John’s gospel describes Jesus coming into the world in a very different way to the traditional Christmas story. John does not describe Mary’s story, or the birth, or the angels and shepherds, or the magi. But he doesn’t avoid the central theme of the Christmas story altogether and instead describes it in a remarkable and curious way.
Having revealed Jesus as THE Logos and that this Logos took on skin and fat (Greek: sarx) John then includes this amazing verse:
“No one has ever seen God; the only God, who is at the Father’s side, he has made him known.” (John 1:18 ESV)
This is an amazing verse which reveals that Jesus was at the Father’s side and came to us in order to make Him known. Jesus swapped unlimited perfection for limited imperfection so that we might know the Father!
But this verse tells us something much more profound and amazing.
As always, when translating from the original Koine Greek into English certain words throw up a challenge which makes the task far from straightforward. In this verse the word which we read as “side” (Father’s “side”) is the word “kolpos” in Greek.
Kolpos has a number of meanings, none of which seem to be a good fit.
Kolpos is a kind of pocket which is made by creating a fold in your outer tunic and sits at your side. This is the usage which appears to have been used to end up with “at the Father’s side”. But is John really giving us an image of a pocket Jesus?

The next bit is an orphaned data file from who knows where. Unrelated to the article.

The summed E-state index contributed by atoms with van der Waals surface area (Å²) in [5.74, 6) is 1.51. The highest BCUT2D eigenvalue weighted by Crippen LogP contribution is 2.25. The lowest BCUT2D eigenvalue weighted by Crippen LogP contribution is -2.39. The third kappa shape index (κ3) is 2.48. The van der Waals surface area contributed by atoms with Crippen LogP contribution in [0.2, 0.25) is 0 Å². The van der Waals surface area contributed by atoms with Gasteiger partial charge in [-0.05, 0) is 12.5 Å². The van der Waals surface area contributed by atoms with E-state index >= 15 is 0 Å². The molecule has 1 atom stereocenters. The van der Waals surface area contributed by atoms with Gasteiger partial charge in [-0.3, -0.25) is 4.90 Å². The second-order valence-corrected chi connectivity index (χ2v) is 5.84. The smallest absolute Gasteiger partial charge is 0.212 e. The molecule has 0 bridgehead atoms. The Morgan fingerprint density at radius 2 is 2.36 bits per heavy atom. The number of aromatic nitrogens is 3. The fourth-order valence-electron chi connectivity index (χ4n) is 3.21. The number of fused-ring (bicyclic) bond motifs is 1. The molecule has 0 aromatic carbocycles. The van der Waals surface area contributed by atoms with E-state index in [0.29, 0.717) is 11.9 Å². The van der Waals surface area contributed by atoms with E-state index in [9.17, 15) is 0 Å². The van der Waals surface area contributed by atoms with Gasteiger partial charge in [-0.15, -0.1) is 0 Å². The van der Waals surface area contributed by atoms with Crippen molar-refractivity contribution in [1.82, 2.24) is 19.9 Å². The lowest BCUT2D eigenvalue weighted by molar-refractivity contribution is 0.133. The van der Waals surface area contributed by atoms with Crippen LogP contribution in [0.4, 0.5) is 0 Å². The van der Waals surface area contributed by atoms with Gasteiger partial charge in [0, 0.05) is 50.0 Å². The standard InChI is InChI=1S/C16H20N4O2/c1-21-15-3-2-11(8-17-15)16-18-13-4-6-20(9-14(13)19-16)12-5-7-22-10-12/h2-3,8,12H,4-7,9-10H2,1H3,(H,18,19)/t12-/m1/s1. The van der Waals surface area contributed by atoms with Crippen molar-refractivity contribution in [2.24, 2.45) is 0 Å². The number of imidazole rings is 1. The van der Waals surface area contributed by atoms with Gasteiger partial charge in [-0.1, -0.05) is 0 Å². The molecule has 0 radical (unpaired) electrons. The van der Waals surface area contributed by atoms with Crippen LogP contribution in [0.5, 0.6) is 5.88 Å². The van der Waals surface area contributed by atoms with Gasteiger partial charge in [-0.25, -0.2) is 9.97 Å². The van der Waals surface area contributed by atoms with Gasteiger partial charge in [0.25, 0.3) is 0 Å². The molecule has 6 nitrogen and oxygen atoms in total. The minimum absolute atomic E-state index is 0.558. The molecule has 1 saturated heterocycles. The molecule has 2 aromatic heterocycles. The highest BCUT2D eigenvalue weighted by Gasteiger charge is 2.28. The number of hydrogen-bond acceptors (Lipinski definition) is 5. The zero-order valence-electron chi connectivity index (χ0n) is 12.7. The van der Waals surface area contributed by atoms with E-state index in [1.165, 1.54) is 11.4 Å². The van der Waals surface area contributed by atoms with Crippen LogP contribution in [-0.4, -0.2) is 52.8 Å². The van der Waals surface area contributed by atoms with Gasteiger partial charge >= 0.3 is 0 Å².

Another common use of the word kolpos is a gulf or a bay and so the image of the Father’s arms embracing to form a ‘bay’ within which He holds the Son is also used in some translations which read, “in the bosom of the Father”.
But there is another meaning which is just as common as the other two, and perhaps even more so. The other meaning is “womb”.
You can see why the translators didn’t go for this option because it wouldn’t make sense to refer to “the Father’s womb”.
But what if by avoiding what seems to be a nonsense the translators are in fact missing the point? What if John is less about a literal interpretation of his words and more about us grasping something deeply profound?
A father may not have a womb but the womb shows us something about the relationship that the child in the womb has to its mother. In the womb the child has life in itself and yet that life is entirely dependent and sustained by the mother. In order to live the child simply has to be. There is no effort required, no work, no striving, no need for the child to offer anything back to the mother in order that its life is sustained by the mother. The child simply has to be.
So if we insert “womb” into John’s words, and apply “unique son” in the right place too (see this reflection for ‘monogenēs theos’), then this is what they tell us:
“No one has ever seen God; the unique son of God, who is in the Father’s womb, he has made him known.”
The unique son of God, sustained in the Father’s womb, just being: this is the God that Jesus has come to make known.
Jesus moved from the Father’s womb as one with Him to be formed in Mary’s womb as one with us. This is John’s revelation for us.
This Advent may you know that Jesus has come to reveal a God who is a Father who nurtures us in His ‘womb’.
May you know that to be His child and to receive His life and love all you need is to ‘be’.
May you experience the effortless, life-giving kindness of the Father’s womb and, like Jesus, emerge to make the Father known.